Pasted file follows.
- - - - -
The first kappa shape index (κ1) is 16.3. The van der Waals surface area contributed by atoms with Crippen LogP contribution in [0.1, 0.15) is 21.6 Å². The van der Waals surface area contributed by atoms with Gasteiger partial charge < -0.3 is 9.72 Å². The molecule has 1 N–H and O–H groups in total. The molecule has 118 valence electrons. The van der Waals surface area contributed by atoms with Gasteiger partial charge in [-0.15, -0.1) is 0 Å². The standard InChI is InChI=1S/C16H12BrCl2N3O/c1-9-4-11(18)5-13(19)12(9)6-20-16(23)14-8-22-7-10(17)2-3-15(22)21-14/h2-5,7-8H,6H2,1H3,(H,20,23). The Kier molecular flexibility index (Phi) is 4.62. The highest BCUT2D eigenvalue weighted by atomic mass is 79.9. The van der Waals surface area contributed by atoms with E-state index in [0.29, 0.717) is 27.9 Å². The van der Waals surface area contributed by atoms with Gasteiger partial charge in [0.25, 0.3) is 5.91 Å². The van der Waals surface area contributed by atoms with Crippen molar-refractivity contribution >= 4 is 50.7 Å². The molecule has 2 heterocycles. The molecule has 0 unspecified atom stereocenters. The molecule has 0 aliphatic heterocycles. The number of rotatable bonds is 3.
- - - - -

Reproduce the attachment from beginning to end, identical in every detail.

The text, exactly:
The first kappa shape index (κ1) is 16.3. The van der Waals surface area contributed by atoms with Crippen LogP contribution in [0.1, 0.15) is 21.6 Å². The van der Waals surface area contributed by atoms with Gasteiger partial charge < -0.3 is 9.72 Å². The molecule has 1 N–H and O–H groups in total. The molecule has 118 valence electrons. The van der Waals surface area contributed by atoms with Gasteiger partial charge in [-0.15, -0.1) is 0 Å². The standard InChI is InChI=1S/C16H12BrCl2N3O/c1-9-4-11(18)5-13(19)12(9)6-20-16(23)14-8-22-7-10(17)2-3-15(22)21-14/h2-5,7-8H,6H2,1H3,(H,20,23). The Kier molecular flexibility index (Phi) is 4.62. The highest BCUT2D eigenvalue weighted by atomic mass is 79.9. The van der Waals surface area contributed by atoms with E-state index in [0.29, 0.717) is 27.9 Å². The van der Waals surface area contributed by atoms with Gasteiger partial charge in [0.25, 0.3) is 5.91 Å². The van der Waals surface area contributed by atoms with Crippen molar-refractivity contribution >= 4 is 50.7 Å². The molecule has 2 heterocycles. The molecule has 0 unspecified atom stereocenters. The molecule has 0 aliphatic heterocycles. The number of rotatable bonds is 3.